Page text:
Edward hired a lawyer, Mr. DiGiacomo, who testified convincingly at trial. He commenced two lawsuits against Mickey, Sumner, and NAI. The lawyers for all parties negotiated for many months as genuine adversaries in search of a compromise. They eventually reached a settlement that Edward accepted on his lawyer's advice; both evidently regarded this compromise "as 'advantageous economically.'" Estate of Friedman, 40 T.C. at 720 (quoting Beveridge, 10 T.C. at 918). "The presence of counsel at the conference table for the purpose of advising and representing the respective parties as to their rights and obligations, together with other relevant facts and circumstances, dispels any rational theory that a payment made in connection with such settlement was intended for or could have been a gift." Lasker v. Commissioner, 138 F.2d 989, 991 (7th Cir. 1943).

All the elements of arm's-length bargaining existed here. There was a genuine controversy among Edward, Mickey, and Sumner; they were represented by and acted upon the advice of counsel; they engaged in adversarial negotiations for a protracted period; the compromise they reached was motivated by their desire to avoid the uncertainty and embarrassment of public litigation; and their settlement was incorporated in a judicial decree that terminated the lawsuits. Because Edward acted "as one would act in the settlement of differences with a stranger," his transfer of shares in trust for his children was an arm's-length transaction. See Beveridge, 10 T.C. at 918; Estate of Natkanski, 64 T.C.M. (CCH) at 59; Estate of Noland, 47 T.C.M. (CCH) at 1644-1645; Lampert, 15 T.C.M. (CCH) at 1189-1190.

3. Absence of Donative Intent

Although donative intent is not prerequisite to a "gift," Commissioner v. Wemyss, 324 U.S. at 306, the absence of donative intent is essential for a transfer to be treated as made "in the ordinary course of business," sec. 25.2512-8, Gift Tax Regs.; see Weller, 38 T.C. at 806. Generally, donative intent will be found lacking when a transfer is "not actuated by love and affection or other motives which normally prompt the making of a gift." Beveridge, 10 T.C. at 918; see Estate of Noland, 47 T.C.M. (CCH) at 1644-1645.

Edward transferred 33 1/3 NAI shares in trust for his children, Michael and Ruth Ann. Although his relations with Michael may have been strained at this time, we assume that both children remained objects of his affection. A transfer of stock to one's children, however, is not necessarily imbued with donative intent. The transferees in most of the cases discussed above were the transferor's children, but these transfers were nevertheless held to have been made "in the ordinary course of business."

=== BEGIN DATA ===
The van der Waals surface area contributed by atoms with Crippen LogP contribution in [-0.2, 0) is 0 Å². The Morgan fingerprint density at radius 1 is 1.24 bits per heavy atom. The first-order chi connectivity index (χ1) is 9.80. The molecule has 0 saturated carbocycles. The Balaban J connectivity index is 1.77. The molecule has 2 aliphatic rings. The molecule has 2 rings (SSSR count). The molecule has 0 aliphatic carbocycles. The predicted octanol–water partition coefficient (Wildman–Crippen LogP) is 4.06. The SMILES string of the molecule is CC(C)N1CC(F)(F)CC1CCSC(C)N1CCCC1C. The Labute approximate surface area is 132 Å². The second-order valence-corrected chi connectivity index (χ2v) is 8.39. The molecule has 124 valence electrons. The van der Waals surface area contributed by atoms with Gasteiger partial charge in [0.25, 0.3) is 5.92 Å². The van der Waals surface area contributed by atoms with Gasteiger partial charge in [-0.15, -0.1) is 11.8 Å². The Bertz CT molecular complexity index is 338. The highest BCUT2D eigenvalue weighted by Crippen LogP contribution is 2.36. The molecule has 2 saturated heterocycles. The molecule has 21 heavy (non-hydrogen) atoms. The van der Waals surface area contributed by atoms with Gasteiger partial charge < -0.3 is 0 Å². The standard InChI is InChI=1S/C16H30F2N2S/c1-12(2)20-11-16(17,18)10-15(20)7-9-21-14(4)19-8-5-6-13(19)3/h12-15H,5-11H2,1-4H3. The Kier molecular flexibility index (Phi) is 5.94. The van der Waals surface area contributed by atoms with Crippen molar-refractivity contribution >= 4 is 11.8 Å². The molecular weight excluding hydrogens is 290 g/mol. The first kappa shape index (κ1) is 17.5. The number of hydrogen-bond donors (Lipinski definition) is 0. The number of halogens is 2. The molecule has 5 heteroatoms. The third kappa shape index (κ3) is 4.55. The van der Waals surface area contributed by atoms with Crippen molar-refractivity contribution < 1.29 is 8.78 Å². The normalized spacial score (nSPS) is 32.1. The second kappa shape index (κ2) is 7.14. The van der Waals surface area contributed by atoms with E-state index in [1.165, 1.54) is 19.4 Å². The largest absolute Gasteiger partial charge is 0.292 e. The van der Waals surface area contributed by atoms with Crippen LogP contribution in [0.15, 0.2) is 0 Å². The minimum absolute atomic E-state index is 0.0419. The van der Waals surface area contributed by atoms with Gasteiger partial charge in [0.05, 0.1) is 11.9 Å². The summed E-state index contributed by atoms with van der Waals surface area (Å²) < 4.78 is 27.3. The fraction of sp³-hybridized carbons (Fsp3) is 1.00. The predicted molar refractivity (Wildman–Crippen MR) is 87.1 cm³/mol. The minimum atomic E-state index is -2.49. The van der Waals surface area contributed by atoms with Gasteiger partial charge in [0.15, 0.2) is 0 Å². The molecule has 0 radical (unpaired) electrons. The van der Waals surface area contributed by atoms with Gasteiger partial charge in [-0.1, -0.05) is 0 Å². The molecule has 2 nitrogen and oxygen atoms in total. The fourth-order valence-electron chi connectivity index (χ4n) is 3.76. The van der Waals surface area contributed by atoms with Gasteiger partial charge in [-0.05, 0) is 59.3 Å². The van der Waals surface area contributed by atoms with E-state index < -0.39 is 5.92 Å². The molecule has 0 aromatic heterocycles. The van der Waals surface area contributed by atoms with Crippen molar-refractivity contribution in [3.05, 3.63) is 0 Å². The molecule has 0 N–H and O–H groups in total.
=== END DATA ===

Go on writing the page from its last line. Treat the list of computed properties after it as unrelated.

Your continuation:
Edward's objective throughout the 1971-1972 dispute was to obtain for himself ownership of (or full payment for) the 100 NAI shares originally registered in his name. Mickey floated in late 1971 the concept that Edward had held a portion of these shares since 1959 in trust for his children. If Edward had been motivated by donative intent toward his children, he could have embraced Mickey's concept at once and resolved the dispute without the expense and family disharmony generated by filing two lawsuits. Edward filed these lawsuits because he refused to embrace the "oral trust" theory and wished to obtain possession, in his own name, of all 100 shares.5

The evidence clearly established that Edward transferred stock to his children, not because he wished to do it, but because Mickey demanded that he do it. Mickey disagreed with how Edward was raising his children, especially Michael, whom Edward had institutionalized against Mickey's wishes. The transfer of stock in trust for Michael and Ruth Ann was prompted by Mickey's twin desires to ensure his grandchildren's financial security and to keep the Redstone family business within the Redstone family. At the time of the settlement, Edward had no desire to transfer stock to his children. He was forced to accept this transfer in order to placate Mickey, settle the family dispute, and obtain a $5 million payment for the remaining 66 2/3 shares.

We find that Edward acquiesced in the notion of an "oral trust" because he had no other alternative; this was a "deal breaker" for Mickey. There is no evidence that Edward, in making this transfer, was motivated by love and affection or other feelings that normally prompt the making of a gift. Because Edward's transfer of stock to his children represented the settlement of a bona fide dispute, was made at arm's length, and was "free from any donative intent," it meets the three criteria for a transaction "in the ordinary course of business" specified in section 25.2512-8, Gift Tax Regs.

4. Source of the "Consideration"